Mount Fitz Roy, Argentina

We came back to the hotel and then got the bus to El Calafate which seems a fun town with a great vibe. We had a group dinner again and then tried to get to sleep in a boiling hot room….there was underfloor heating on all the time which would be lovely in the winter but not when it’s 18 degrees outside….

If you are interested in my trip, I travelled with G Adventures for 2 weeks on their End of the Earth tour which you can read more about here.

Hiking in Patagonia

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10 Replies to “Mount Fitz Roy, Argentina – Hiking in Patagonia”

  1. Hi Louise,
    This sounds like a great trip. I always enjoy going places i have never been and meeting new people and exploring the area. Thanks for sharing your adventure with us.

  2. Hi Louise,
    I really like your website and adventure. I always enjoy going places where I do not know anyone and exploring the area and meeting new friends. I looked through some of the other places you have been and laughed at you Nashville experience. Yes Fireballs are evil… Anyhow Happy Trails to You!

  3. Thank you Louise. What fun. I have never travelled out of the continental US and Canada, but I do love to adventure out. The photos were awesome. I especially loved the Australia one. It is a dream of mine. I plan to keep this link so I can explore more with you.

  4. Hi Louise,
    Even reading your narrative about your hiking/trek expedition in that remote area of Argentina, what added to the article were the incredible photo images that you took along route. The images backed up what you stated about the landscape being so breathtaking!

    Your roommate for the trip, Sonia appeared to come from a part of England quite near where you live. What were the odds of that?

    I have never been to Argentina however on this trip you appeared to have done it correctly with just a small group of people. I always remember my first trip to Europe in the summer of 1984 – several Scandinavian countries. Our tour group was an entire jumbo jet full of people; more than 250. What an absolute horrible experience as part of that trip was just time being wasted trying to line all those people up each morning with their luggage and then pack them onto about 5 – 6 buses traveling from town to town. We were like cattle.

    Small groups are the way to do tours, especially hiking. I also got a kick out of the difference in communication when telling someone if you have a boyfriend/girlfriend in Argentina. You hinted that apparently it would be asked/answered differently in Brazil.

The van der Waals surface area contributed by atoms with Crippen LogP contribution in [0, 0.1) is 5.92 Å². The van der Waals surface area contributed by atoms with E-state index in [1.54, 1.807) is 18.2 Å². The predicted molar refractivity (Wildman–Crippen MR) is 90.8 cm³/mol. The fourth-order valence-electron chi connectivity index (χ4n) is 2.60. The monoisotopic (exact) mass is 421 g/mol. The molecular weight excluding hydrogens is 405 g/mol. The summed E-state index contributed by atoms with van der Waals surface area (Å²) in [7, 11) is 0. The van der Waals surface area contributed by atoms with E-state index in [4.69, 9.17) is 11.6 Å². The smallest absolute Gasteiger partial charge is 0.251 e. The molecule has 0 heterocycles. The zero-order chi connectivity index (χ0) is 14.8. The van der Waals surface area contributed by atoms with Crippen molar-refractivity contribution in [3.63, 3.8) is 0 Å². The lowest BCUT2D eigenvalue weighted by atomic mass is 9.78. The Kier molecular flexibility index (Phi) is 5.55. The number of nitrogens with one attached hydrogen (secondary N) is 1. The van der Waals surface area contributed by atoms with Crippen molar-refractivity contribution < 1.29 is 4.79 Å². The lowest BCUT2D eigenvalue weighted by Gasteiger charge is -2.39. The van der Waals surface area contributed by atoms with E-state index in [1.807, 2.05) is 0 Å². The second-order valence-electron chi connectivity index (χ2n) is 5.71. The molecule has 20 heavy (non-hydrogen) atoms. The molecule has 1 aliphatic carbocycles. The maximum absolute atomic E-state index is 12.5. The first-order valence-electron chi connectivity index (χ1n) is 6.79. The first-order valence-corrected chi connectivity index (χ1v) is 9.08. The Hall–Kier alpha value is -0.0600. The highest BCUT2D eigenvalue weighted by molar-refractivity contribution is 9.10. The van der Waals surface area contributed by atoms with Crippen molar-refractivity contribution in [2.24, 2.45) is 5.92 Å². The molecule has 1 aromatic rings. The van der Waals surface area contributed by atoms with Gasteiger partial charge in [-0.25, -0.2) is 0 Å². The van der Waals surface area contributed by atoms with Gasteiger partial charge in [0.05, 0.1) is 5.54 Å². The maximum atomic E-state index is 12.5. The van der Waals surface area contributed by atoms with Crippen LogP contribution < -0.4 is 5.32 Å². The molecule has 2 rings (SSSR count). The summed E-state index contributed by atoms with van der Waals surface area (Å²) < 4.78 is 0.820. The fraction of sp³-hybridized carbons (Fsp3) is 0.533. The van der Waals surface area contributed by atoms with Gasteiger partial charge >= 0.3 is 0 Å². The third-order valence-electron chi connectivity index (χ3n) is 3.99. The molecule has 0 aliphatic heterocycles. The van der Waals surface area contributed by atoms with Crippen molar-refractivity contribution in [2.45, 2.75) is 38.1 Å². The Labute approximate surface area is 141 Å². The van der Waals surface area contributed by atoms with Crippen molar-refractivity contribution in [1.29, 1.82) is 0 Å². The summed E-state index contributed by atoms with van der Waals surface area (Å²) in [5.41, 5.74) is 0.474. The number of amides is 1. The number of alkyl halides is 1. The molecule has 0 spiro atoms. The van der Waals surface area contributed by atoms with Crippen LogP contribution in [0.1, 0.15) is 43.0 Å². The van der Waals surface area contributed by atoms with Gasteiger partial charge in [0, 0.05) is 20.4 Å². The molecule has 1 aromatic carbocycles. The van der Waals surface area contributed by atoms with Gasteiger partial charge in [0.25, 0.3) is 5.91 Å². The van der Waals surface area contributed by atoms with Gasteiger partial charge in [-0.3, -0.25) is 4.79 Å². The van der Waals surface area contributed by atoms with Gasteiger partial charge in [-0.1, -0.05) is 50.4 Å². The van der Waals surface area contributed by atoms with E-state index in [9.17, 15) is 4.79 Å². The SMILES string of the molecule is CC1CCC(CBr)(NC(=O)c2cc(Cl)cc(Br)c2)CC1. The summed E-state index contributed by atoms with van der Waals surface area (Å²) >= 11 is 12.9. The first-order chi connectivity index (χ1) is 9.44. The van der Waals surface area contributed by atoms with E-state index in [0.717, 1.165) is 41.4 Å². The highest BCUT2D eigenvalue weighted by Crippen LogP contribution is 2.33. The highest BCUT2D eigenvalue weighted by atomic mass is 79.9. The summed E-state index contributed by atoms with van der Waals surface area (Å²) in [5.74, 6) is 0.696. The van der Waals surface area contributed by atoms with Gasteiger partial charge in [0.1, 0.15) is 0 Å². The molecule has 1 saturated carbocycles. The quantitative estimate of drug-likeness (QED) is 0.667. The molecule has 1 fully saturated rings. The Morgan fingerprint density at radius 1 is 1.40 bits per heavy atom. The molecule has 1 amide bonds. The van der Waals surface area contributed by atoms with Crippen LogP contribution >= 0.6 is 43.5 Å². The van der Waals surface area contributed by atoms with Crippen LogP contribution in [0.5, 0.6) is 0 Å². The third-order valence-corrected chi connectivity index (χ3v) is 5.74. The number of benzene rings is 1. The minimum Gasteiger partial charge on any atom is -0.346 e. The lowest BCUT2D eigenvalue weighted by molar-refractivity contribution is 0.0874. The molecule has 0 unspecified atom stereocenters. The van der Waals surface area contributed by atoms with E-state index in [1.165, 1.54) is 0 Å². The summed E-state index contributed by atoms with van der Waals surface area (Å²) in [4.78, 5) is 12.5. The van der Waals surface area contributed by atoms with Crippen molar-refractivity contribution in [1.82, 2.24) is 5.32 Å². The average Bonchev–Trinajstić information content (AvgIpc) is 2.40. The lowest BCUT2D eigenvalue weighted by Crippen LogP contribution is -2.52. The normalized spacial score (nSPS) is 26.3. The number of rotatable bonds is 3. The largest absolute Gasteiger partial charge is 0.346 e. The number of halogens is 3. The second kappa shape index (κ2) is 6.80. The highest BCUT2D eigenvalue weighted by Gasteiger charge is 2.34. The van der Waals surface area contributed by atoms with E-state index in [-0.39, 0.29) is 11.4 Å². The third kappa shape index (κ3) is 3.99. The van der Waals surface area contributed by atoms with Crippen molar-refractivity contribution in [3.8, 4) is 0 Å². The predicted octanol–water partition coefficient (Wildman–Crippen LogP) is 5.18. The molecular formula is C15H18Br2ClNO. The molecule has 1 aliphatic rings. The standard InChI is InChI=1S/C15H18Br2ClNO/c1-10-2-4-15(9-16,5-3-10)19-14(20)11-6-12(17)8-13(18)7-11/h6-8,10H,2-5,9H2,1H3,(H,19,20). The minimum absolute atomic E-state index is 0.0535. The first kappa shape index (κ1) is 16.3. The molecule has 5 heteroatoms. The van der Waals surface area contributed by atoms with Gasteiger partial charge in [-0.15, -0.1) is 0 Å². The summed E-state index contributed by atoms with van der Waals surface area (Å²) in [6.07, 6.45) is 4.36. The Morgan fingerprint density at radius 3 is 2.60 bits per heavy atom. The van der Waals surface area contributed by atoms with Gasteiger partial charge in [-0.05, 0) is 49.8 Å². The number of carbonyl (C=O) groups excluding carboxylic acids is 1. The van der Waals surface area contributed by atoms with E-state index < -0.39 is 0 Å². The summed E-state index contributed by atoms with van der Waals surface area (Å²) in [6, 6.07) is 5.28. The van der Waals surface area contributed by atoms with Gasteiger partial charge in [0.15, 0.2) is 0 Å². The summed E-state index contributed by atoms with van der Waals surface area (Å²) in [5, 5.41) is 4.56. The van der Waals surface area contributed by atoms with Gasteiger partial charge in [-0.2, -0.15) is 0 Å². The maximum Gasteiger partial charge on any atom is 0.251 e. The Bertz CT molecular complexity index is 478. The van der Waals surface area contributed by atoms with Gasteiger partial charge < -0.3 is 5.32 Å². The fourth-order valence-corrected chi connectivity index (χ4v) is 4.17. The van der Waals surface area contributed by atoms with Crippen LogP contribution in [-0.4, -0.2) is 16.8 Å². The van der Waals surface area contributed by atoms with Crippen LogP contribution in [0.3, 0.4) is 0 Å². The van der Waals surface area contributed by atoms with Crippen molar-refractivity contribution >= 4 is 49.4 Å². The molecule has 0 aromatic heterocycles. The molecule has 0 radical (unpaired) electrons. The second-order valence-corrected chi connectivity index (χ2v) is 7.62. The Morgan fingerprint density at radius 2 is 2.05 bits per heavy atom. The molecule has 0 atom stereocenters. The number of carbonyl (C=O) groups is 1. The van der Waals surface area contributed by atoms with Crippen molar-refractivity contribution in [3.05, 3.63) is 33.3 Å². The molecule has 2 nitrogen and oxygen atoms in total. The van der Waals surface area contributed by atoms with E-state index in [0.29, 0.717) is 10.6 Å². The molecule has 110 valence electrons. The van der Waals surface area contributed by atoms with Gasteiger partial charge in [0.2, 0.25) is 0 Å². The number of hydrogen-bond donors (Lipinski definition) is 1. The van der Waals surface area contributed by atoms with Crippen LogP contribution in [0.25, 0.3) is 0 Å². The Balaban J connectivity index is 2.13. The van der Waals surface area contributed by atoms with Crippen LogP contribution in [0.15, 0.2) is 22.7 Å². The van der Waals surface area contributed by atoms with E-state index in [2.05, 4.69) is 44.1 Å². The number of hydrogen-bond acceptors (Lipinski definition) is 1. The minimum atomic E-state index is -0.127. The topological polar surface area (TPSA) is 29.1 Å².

Is this your first time in that country?

    1. Hi Jeff,

      Wow, I can’t imagine being part of a group of 250 – a logistical nightmare I’m sure! The tour I went with have a maximum of 12 people which was perfect.

      Haha, yes the South Americans are much more forward than us British! And from my experience the Brazilians don’t take no for an answer! Haha. It was my first time in Argentina but I’ve been to Brazil twice now – I still haven’t seen the north of Brazil though which I’d love to.


  5. Hi there,
    This is a very interesting post and also very informative. I can see your passion is all about travel and well done for sharing your experiences with all who will visit your website.
    The scenery looked awesome and it sounds as if it was great fun and was surely a great educational and learning curve as well.
    Learning all about the different cultures, the different styles and also the local cuisine must have been interesting also.
    Well done and thanks again for sharing
    Cheers.Phil Browne

  6. Wow, what a fantastic trip. I need to put South America on my bucket list. I think the food sounds incredible, especially the Argentinian stew, you spoke of. It’s very interesting that it doesn’t get dark until so late at night, I never thought about that, being so close to the South Pole. That certainly makes for a full day of activities. Is there anything that you didn’t get to do, that you would definitely want to do, if you had another trip there? It sounds like an amazing once in a lifetime adventure!

    1. Hi, thanks for your comments. It really was a fantastic trip – I think I would love to do an ice climb next time – and trek all the trails I didn’t do last time! I really hope to get back to Patagonia one day!